13:51:03   Info     |       Retention Policy Examples/[Default] - Release 0.0.5 is the previous release for a release on the dashboard, so it will be kept to allow rollback
13:51:03   Info     |       Retention Policy Examples/[Default] - Release 0.0.4 is in phase Production, with a policy of Last 3 items; it will be kept. Reason: Deployed to: Staging, kept so far = 1; Deployed to: Production, kept so far = 0
13:51:03   Info     |       Retention Policy Examples/[Default] - Release 0.0.3 is in phase Production, with a policy of Last 3 items; it will be kept. Reason: Deployed to: Staging, kept so far = 2; Deployed to: Production, kept so far = 1
13:51:03   Info     |       Retention Policy Examples/[Default] - Release 0.0.2 is in phase Production, with a policy of Last 3 items; it will be kept. Reason: Deployed to: Staging, but 3 of 3 have been kept; Deployed to: Production, kept so far = 2
13:51:03   Info     |       Retention Policy Examples/[Default] - Release 0.0.1 is in phase Production, with a policy of Last 3 items; it will be deleted. Reason: Deployed to: Staging, but 3 of 3 have been kept; Deployed to: Production, but 3 of 3 have been kept
13:51:03   Verbose  |       Delete release 0.0.12
13:51:03   Verbose  |       Delete release 0.0.11
13:51:03   Verbose  |       Delete release 0.0.10
13:51:03   Verbose  |       Delete release 0.0.1

Set release retention policies

Under Library ➜ Lifecycles you select the Lifecycle you want to define or edit your retention policy for:

Each phase will inherit the retention policy from the above phase, but this is something you can change by expanding the Retention Policy panel.

Releases determines what is kept on the Octopus Server, and Files on Tentacle determines what files are kept on the Tentacle.

In Octopus Server, you can keep all, or select a number of releases to keep.

Alternatively, you can specify a number of days worth of releases and files to keep.

Octopus Cloud instances are subject to storage limits. For releases, that limit is set to keep the last 30 days worth.

Set Built-in feed retention policy

You can find the built-in repository retention policy settings under Library ➜ Packages.

In Octopus Server, this can be set to keep packages forever, or for a set number of days.

Octopus Cloud instances are subject to storage limits. For packages, that limit is set to keep the last 30 days worth.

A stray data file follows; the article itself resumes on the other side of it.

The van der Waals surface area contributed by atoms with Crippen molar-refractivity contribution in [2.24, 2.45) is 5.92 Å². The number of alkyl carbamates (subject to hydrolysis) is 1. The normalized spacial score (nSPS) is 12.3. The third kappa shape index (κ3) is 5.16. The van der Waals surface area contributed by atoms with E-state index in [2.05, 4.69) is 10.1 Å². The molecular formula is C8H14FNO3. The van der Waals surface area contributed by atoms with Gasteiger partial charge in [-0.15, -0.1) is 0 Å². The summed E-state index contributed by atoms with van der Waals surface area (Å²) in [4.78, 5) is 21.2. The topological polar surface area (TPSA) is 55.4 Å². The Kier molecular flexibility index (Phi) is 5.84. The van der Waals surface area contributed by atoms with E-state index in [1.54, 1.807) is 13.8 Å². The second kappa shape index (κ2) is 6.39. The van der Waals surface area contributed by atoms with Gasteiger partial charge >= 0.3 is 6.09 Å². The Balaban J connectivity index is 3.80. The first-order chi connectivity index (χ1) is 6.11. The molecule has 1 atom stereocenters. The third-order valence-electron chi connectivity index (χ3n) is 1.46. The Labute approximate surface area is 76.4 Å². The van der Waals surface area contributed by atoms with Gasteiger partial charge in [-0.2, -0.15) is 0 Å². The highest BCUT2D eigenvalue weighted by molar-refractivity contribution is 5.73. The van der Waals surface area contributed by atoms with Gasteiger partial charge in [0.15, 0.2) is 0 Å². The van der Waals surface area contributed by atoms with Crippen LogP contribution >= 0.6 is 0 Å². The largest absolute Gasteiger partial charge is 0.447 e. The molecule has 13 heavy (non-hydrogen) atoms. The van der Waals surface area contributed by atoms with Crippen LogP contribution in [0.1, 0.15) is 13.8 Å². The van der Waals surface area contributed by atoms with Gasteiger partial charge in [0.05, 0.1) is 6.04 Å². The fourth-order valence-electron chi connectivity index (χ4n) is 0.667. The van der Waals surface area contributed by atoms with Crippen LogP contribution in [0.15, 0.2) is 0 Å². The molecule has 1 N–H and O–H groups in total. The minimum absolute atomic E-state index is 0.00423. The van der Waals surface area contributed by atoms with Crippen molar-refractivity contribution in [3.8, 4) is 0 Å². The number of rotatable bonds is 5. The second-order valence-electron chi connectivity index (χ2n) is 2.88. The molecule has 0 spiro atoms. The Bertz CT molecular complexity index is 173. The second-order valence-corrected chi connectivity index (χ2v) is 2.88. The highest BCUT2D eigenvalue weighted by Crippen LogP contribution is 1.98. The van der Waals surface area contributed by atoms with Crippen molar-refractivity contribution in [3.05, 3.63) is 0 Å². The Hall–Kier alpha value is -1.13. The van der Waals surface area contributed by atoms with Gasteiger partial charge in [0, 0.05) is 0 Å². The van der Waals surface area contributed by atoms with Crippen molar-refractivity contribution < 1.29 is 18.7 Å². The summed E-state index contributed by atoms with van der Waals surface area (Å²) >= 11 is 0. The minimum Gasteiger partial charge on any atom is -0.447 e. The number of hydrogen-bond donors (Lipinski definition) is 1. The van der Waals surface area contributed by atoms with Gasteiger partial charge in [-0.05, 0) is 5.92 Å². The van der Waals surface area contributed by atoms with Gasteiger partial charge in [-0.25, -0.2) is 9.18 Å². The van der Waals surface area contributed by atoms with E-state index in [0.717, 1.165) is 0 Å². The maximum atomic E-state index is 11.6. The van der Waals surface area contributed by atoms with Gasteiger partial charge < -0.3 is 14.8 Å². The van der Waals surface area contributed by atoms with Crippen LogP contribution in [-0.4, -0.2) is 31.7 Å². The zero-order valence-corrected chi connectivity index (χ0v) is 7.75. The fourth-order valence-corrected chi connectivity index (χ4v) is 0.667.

Choosing the A limited time option will allow you to select the number of days to keep a package in the repository. The default value is 30, but you can choose something shorter or longer based on your needs.

Note on package clean-up
Only packages that are not associated with releases will be cleaned up. That means even if a package is older than the value you choose, if it's attached to an existing release, it won't be cleaned up until that release is also cleaned up.

External Feeds

Octopus does not apply any retention policies to external feeds. However the packages that are currently in-use can be retrieved from the API (example) and those results then used to remove packages from those feeds.

Recommendations

Whether you have an existing Octopus server or are setting it up for the first time, we have some recommendations when setting retention policies.

Change the defaults

Octopus comes with default retention policies to keep everything, forever. If you have small packages or don't release frequently, you may never notice any adverse effects. As your usage grows, you might run into disk space or performance issues as Octopus continues to store everything.

We recommend changing the default values on the different retention policies available in Octopus.

For releases, you have the choice to clean up after a specified number of releases or a specified number of days. If you're not sure what value to pick, we recommend keeping the last three releases for both releases and the extracted packages.

Remember, if you have multiple lifecycles then we recommend configuring the retention policies on each lifecycle and any defined phases.

For the built-in repository, even if you don't plan to use it, it's good to update the retention policy so that it's set if you start using the repository in the future. Normally we recommend a short length of time, for instance, something close to 7 days.

Start with larger policies

If you have a large number of existing releases, we recommend starting with a large retention policy and adjusting it down to what you need.

For example, if you have 12 months worth of releases now, perhaps set the retention policy to keep 11 months worth of releases. The Octopus server will apply these retention policies periodically. After it has cleaned up the oldest releases, you can change the policy to keep ten months of releases, and so on. You can also apply this method with the number of releases instead of the time-based setting.